Inflation continues to persist at a high level in Bangladesh, affecting the lifestyles of common people severely as they struggle to survive on limited earnings in the aftermath of the Covid-19 pandemic.
Figures released on Sunday showed general inflation remained virtually unchanged at 9.69 percent on a point-to-point basis for the month of July, having been 9.74 percent in June, said the Bangladesh Bureau of Statistics (BBS).
The Ministry of Finance and Bangladesh Bank (BB) have blamed the external factors for inflation while they failed to adopt the right fiscal and monetary policy measures, said economists.
Talking with UNB former governor of the Bangladesh Bank Dr Atiur Rahman said Bangladesh could not go for adequate tightening of the monetary policy in time to rein in inflation while the US Federal Reserve continues to raise policy rates persistently.
He said, the Reserve Bank of India (RBI) has also been raising policy rates consistently, while agriculture production rising consistently to strengthen the supply side. The market imperfections caused by growth curtail the root cause of higher food inflation and other necessities.
The depreciation of the Taka had also been raising imported inflation at these times. The rent-seeking on the roads by some quarters besides higher transport prices due to readjusted fuel prices may have also been fuelling inflation from the supply side, Dr Atiur said.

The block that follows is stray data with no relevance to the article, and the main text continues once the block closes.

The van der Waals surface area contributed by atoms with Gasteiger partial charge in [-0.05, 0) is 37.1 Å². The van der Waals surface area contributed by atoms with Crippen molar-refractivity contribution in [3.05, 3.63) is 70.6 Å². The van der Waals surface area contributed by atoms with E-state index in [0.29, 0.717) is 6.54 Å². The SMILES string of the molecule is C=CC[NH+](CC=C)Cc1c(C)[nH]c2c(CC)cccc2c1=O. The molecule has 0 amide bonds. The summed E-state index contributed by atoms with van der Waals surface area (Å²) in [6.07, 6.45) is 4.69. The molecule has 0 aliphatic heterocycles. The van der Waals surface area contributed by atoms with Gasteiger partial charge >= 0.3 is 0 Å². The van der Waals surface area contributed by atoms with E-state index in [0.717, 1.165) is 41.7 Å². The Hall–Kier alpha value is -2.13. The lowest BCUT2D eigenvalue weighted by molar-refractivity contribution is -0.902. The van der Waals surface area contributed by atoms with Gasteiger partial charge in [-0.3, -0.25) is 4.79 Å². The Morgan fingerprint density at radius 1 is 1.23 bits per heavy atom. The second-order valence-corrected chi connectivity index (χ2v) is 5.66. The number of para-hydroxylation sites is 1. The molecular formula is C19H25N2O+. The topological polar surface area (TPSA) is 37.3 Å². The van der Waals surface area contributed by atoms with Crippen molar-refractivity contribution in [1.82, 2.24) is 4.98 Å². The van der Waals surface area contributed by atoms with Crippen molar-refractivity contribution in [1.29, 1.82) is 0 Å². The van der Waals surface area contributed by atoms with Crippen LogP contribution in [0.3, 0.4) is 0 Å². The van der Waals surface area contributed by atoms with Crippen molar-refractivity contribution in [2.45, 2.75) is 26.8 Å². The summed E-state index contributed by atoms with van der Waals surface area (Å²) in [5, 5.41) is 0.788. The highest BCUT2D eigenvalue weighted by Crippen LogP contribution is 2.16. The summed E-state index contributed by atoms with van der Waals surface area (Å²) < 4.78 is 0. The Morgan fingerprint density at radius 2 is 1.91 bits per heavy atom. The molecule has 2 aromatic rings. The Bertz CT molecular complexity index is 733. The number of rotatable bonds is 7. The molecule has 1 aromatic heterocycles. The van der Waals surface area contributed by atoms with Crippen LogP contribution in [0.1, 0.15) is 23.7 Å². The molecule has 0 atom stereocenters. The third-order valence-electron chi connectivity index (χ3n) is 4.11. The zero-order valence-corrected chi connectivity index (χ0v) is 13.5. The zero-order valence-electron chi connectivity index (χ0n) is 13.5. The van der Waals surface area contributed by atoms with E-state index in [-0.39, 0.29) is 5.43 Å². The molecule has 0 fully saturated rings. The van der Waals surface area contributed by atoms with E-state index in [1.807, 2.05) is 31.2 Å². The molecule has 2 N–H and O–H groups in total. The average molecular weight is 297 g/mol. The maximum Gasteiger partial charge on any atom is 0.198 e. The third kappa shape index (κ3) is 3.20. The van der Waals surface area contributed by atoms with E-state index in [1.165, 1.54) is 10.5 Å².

He suggested the ways out may be to further tighten monetary policy and reduce public expenditure to reduce public borrowing from the central bank to align fiscal policy along with tighter monetary policy.
The competition commission and Consumer Protection Authority must wake up to break the curtails. The roads should also be made rent-free to facilitate smooth flows of goods and daily necessities.
The exchange rate must be stabilized at a single rate and hurdles for small entrepreneurs in opening letters of credit with adequate dollar support could ensure smooth supplies of imported goods for consumption and raw materials for continued production of goods and services could also help stabilize the prices of the same.
The regulators should keep on communicating well in anchoring the inflation expectations so that inflation does not get embedded in consumer psychology.
Dr Zahid Hussain, the former lead economist of the World Bank's Dhaka office, told UNB that no measure has been taken to rein the inflation so far.
He said the reigning repo rate is not affecting the market, and the increase of 1.0 percent in interest rate from July is not making any impact on the money market.
He pointed out that printing currency to meet government expenditures is also fuelling inflation.
Dr Zahid said there is no control over pricing of essentials products in the market, and businesses are making hefty profits showing supply-side uncertainty in the wake of the foreign exchange crisis.
Dr Ahsan H Mansur, former economist of IMF and executive director of Policy Research Institute (PRI), told UNB that the BB printed more currency (taka) in a single year than it had in the last 50 years, which brought additional inflationary pressure.
Denying the BB claim of printing money as a regular matter that has no impact on inflation, Mansur said printing money against the US dollar, which commercial banks sold to the central bank is a different issue.
Explaining the situation, Dr Mansur said despite the dollar crisis, the printing of high-speed money (printing currency) is continuing, which obviously brings impact on higher inflation, resulting in Bangladesh’s inflation rising while Sri Lanka and other Asian countries’ inflation is falling.